The State Bank of India (SBI) on Wednesday said that it was examining the possibility of another round of reduction in its benchmark prime lending rate (BPLR), while adding that it was offering the cheapest rates across loan categories.
At the same time, the banks chairman OP Bhatt told reporters at a press conference that funds mopped up at higher rates between October and December, and lower credit demand, were putting pressure on SBIs net interest margins.
In the fourth quarter, NIM (net interest margin) would have dropped to around 3 per cent, from 3.16-3.17 per cent earlier. But we are hoping to keep it at around 3 per cent during the current financial year Any small variation in margins has a large impact on the balance sheet, he said.
During the third quarter of the last financial year, SBI had launched 1,000-day deposits at over 10 per cent, which helped it to raise around Rs 1,000 crore (Rs 10 billion) a day. While the pace has dropped to around Rs 500 crore (Rs 5 billion) a day, the country's largest bank would have to pay higher interest rates for three years, even as lending rates on most of its portfolio subsequently dropped to single-digit levels.
Bhatt said that the average cost of funds was around 6 per cent but, post-September, there was high growth in the cost of incremental funds.
Sixty to seventy per cent of our lending is at below-BPLR rates as the priority sector loans have to be offered at these levels. In addition, loans to corporates are at market rates and we have ourselves dropped interest rates on home, auto and SME (small and medium enterprise) loans to 8 per cent during the first year. So, BPLR is a technicality, Bhatt said.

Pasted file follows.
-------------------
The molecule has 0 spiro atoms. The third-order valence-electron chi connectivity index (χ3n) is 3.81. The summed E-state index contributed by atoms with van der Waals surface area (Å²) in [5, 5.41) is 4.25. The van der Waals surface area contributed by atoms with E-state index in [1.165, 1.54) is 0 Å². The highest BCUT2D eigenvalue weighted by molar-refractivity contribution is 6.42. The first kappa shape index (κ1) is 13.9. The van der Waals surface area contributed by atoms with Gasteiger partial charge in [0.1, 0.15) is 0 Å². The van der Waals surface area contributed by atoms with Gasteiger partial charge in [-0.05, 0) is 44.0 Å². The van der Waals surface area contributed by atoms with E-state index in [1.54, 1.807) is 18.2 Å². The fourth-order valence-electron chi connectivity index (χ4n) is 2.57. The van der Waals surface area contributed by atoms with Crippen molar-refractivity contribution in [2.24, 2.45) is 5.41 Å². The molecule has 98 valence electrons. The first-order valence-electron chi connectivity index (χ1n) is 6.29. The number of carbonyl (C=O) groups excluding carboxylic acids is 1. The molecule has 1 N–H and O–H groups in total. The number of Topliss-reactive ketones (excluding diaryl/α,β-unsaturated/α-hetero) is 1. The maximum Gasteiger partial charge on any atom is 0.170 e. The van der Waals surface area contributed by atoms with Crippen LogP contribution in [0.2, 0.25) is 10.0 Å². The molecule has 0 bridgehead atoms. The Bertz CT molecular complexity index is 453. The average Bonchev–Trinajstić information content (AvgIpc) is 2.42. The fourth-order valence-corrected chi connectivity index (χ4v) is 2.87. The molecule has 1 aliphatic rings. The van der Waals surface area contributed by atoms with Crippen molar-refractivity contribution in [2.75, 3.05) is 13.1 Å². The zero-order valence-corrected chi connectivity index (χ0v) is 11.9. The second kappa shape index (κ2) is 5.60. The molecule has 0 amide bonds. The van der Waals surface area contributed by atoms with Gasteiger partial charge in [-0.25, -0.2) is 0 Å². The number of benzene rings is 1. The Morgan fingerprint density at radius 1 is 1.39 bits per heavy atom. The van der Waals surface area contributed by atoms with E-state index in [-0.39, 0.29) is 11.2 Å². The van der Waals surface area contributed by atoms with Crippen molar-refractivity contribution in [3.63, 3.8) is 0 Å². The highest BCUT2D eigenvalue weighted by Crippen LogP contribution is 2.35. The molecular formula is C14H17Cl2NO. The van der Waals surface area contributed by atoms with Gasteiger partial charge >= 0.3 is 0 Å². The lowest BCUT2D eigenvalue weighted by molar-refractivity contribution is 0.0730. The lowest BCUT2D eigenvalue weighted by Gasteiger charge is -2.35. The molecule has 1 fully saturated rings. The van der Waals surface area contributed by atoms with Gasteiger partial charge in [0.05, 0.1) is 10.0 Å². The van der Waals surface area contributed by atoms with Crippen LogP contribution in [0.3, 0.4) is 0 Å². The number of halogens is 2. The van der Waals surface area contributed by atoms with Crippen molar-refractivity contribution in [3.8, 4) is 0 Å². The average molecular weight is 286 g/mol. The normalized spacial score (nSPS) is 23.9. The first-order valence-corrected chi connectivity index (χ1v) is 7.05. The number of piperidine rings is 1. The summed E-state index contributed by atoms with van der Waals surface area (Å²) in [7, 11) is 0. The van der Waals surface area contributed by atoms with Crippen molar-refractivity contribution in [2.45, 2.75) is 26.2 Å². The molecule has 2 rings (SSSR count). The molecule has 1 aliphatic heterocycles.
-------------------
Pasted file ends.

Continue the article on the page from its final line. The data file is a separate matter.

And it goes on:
Since November, SBI has lowered its BPLR by 150 basis points. He, however, added that banks could lower interest rates by 25-50 basis points over the next six months due to low inflation, low demand for credit and sufficient liquidity in the system.
NPAs under control
Asked about the level of non-performing assets (NPAs) due to the deteriorating economic environment, Bhatt said that, at the end of March 2009, the banks bad debts in the domestic loan book would remain at the March 2008 level.
However, with foreign regulators seeking higher provisioning, there could be an increase in the overseas loan book.
What would also help SBI and other banks keep NPA levels steady was the Reserve Bank of Indias decision to have a second round of debt restructuring and allow these loans to be treated as standard assets.
Both the industry and banks have bought time. If the economy does not improve, then we will have to see how many of the companies come out of it (stress), the SBI chief said.
Merger of subsidiaries
Bhatt also said that the merger of subsidiaries would depend on the policy of the new government, though most employees at the associate banks were looking forward to a merger with the parent.
He added that SBI was not pursuing overseas acquisitions very keenly. We are not averse to overseas acquisitions. But unless there is something which offers a strategic fit, we will not look at it very keenly, he said.